How To Remove Rust from Metal
Learn three ways how to remove rust from metal and two ways to prevent rust from coming back
IntroductionPatio furniture, outdoor tools and lawn machines all eventually get rusty. Learn how to remove rust from metal and how to protect the metal so that it doesn't come back.
- Angle grinder
- Cordless drill
- Dust mask
- Hearing protection
- Orbital sander
- Paint scraper
- Paint tray
- Safety glasses
- Sanding block
- Wire brush
- Chemical rust removers
- Metal paint
- Metal primer
- Rust converter
You’re surrounded by tools and machines made out of steel. And when the coatings on those products crack, rust starts to bloom and the battle is on. You can attack rust early and nip it in the bud, or you can wait until you have a full-blown war on your hands. Either way, you’ll need a battle plan on how to get rid of rust and a complete list of weapons at your disposal to start the process.
We’re going to show you the five ways how to remove rust from metal—three methods to remove it and two steps to prevent it from coming back, along with the best rust remover.
Project step-by-step (14)
Grind, Sand or Scour Off the Rust
If you don’t want to use chemicals and you also want to remove the paint along with the rust, use a power tool like a grinder, sander, oscillating tool or drill to remove rust from tools. Whichever tool you choose, always start with the coarsest abrasive to for how to remove rust from metal and pockmarks. Once the rust is gone, switch to a finer grit to smooth out the swirls and grooves caused by the coarse grit. For the smoothest paint job, finish sanding with 400-grit wet/dry paper.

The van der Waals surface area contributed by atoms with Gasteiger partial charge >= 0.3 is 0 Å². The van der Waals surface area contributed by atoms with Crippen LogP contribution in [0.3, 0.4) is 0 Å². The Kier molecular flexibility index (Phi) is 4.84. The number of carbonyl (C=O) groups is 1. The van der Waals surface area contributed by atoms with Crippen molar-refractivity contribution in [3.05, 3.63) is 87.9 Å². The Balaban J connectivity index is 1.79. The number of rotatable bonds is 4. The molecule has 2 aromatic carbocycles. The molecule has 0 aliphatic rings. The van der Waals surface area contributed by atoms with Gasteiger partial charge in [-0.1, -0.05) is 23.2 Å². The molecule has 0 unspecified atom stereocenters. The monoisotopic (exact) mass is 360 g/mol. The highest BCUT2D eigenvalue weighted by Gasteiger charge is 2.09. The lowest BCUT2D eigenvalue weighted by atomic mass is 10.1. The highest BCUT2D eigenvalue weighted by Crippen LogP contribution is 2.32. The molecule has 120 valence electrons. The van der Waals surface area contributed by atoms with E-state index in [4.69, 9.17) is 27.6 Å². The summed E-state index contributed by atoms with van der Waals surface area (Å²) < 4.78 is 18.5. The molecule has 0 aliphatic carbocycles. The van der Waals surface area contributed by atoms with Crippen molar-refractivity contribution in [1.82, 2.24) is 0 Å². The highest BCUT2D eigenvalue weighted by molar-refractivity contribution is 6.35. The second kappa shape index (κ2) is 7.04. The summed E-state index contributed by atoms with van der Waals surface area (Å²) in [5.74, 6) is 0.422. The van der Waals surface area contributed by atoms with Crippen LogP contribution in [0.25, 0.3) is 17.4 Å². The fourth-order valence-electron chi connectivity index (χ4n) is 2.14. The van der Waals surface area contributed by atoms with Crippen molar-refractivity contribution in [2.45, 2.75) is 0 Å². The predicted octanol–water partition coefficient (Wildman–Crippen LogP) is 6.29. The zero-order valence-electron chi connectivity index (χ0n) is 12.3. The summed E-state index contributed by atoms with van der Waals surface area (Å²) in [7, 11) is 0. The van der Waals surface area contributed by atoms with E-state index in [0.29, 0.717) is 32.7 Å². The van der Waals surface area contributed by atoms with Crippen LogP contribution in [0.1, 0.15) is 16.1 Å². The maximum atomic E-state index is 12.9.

Match the Abrasive to the Shape
- Use flap discs, fiber discs and sanders on large, flat areas.
- Switch to wire wheels for seams, corners and rounded rusted metal areas.
- Note: A wide range of stripping, grinding and sanding attachments are available for grinders.
- Use a detail sander for rusted metal corners, tight spots and small details.
- Drill-mounted wire wheels and stripping discs can be used as a rust remover instead of or in addition to grinders, though they don’t have as much power or cover as much surface area.
- Finishing and random-orbit sanders are also useful tools for rust removal on flatter surfaces.
The Chemical Removal Method
The old standby rust remover chemicals contain either phosphoric or hydrochloric acid to dissolve the rust. They’re harsh chemicals that give off some pretty intense fumes, so suit up with rubber gloves, goggles and a respirator. Find them in the paint department at any home center. You’ll also need an old paintbrush, a waste tub, a 3-inch putty knife and rags.
- Apply the chemicals with the paintbrush and wait the recommended time for the chemicals to work.
- Scrape off the liquefied rust.
- Note: You won’t get it all in a single step—count on multiple applications to completely remove heavy rust buildup. Consider a gel formula when removing rust on vertical surfaces. It’ll cling better and result in less runoff.
Or Try Safer and Gentler Chemicals
- Note: Try one of the newer non-toxic and acid-free soaking solutions. These chemicals dissolve rust more slowly, but if you’re patient, they work.
- Pour the rust remover solution in a plastic tub.
- Clean off any oil or grease on rusted metal before soaking.
- Then drop in the rusted item and walk away.
The Easiest Method to Combat Rust? Convert It.
If you can live with the look of a rough or pockmarked finish, rust converter can save you a lot of time. It kills the rust, prevents its spread and dries into a ready-to-paint primer. Buy it at any home center or auto parts store.
- Start by removing any flaking paint and rusty dust with a wire brush.